‘Sit down,’ the man says again. ‘I won’t shoot if you do as you’re told. I promise.’
Yes, it would be madness on his part to fire that gun on a sunny morning, with cars driving past outside, people going to the beach, the traffic getting heavier by the minute, and more pedestrians walking along the pavement. Best to do as the man says, even if only because she’s in no state to do anything else; she’s almost fainting.

She obeys. Now she just has to convince him that she’s not a threat, to listen to his deserted husband’s lament, to promise him that she has seen nothing, and then, as soon as a policeman appears, doing his usual round, throw herself to the ground and scream for help.

‘I know exactly what you’re feeling,’ the man says, trying to calm her. ‘The symptoms of fear have been the same since the dawn of time. They were the same when men had to face wild beasts and they continue to be so right up to the present day: blood drains away from the face and the epidermis, protecting the body and avoiding blood loss, that’s why people turn pale. The intestines relax and release everything, so that there will be no toxic matter left contaminating the organism. The body initially refuses to move, so as not to provoke the beast in question by making any sudden movement.’
‘This is all a dream,’ thinks Olivia. She remembers her parents, who should have been here with her this morning, but who had been up all night making jewellery because the day looked likely to be a busy one. A few hours ago, she had been making love with her boyfriend, whom she believed to be the man of her life, even though he sometimes hit her; they reached orgasm simultaneously, something that hadn’t happened for a long time. After breakfast, she decided not to take her usual shower because she felt free and full of energy and pleased with life.

No, this can’t be happening. She must try to appear calm.

‘Let’s talk. The reason you bought all my stuff was so that we could talk. Besides, I wasn’t getting up in order to run away.’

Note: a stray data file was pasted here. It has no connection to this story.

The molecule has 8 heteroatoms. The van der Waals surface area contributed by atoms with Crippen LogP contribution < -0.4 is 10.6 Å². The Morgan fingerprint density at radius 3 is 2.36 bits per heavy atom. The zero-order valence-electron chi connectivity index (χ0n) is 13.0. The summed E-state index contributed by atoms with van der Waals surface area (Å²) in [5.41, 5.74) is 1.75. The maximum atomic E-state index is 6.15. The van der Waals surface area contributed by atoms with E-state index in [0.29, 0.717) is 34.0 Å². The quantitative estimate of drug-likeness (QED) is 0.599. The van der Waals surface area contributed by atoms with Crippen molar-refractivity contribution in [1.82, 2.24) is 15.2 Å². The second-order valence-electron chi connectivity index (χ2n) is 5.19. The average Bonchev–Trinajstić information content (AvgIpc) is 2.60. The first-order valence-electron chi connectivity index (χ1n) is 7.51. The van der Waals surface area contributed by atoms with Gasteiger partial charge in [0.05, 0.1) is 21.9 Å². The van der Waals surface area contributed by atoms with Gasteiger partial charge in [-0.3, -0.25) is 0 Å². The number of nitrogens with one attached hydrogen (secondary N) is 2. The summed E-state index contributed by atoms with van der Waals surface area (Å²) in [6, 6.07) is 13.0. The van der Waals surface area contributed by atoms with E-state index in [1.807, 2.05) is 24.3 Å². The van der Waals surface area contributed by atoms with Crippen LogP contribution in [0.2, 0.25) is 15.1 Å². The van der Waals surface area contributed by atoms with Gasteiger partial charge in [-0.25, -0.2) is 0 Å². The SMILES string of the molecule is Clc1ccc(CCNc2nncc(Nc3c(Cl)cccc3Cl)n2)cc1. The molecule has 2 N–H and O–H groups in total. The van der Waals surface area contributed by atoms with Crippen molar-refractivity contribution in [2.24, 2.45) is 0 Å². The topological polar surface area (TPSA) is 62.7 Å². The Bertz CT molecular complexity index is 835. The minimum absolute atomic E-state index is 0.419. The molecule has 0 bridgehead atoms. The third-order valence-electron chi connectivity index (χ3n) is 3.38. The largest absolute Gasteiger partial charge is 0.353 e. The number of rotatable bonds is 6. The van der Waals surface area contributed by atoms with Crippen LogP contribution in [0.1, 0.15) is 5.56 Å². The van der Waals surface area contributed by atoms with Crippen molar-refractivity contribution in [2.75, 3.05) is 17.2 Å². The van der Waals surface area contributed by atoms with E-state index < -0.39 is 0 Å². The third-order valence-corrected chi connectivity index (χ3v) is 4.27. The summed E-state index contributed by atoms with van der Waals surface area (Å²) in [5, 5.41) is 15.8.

He presses the barrel of the gun gently against the girl’s ribs. The elderly couple pass by, glance at them and notice nothing odd. There’s that Portuguese girl, they think, trying, as usual, to impress some man with her dark eyebrows and child-like smile. It’s not the first time they’ve seen her with a strange man, and this one, to judge by his clothes, has plenty of money.

Olivia fixes them with her eyes, as if trying to tell them what’s going on just by looking. The man beside her says brightly:

‘Good morning.’

The couple move off without uttering a word. They’re not in the habit of talking to strangers or of exchanging greetings with street vendors.

‘Yes, let’s talk,’ says the Russian, breaking the silence. ‘I’m not really going to try and disrupt the traffic. I was just giving that as an example. My wife will realise I’m here when she starts to receive the messages. I’m not going to take the obvious route, which would be to go and meet her. I need her to come to me.’

This was a possible way out.

‘I can deliver the messages, if you like. Just tell me which hotel she’s staying at.’
The man laughs.

‘You suffer from the youthful vice of thinking you’re cleverer than everyone else. The moment you left here, you’d go straight to the police.’

Her blood freezes. Are they going to sit on this bench all day? Is he going to shoot her after all, now that she knows his face?

‘You said you weren’t going to shoot.’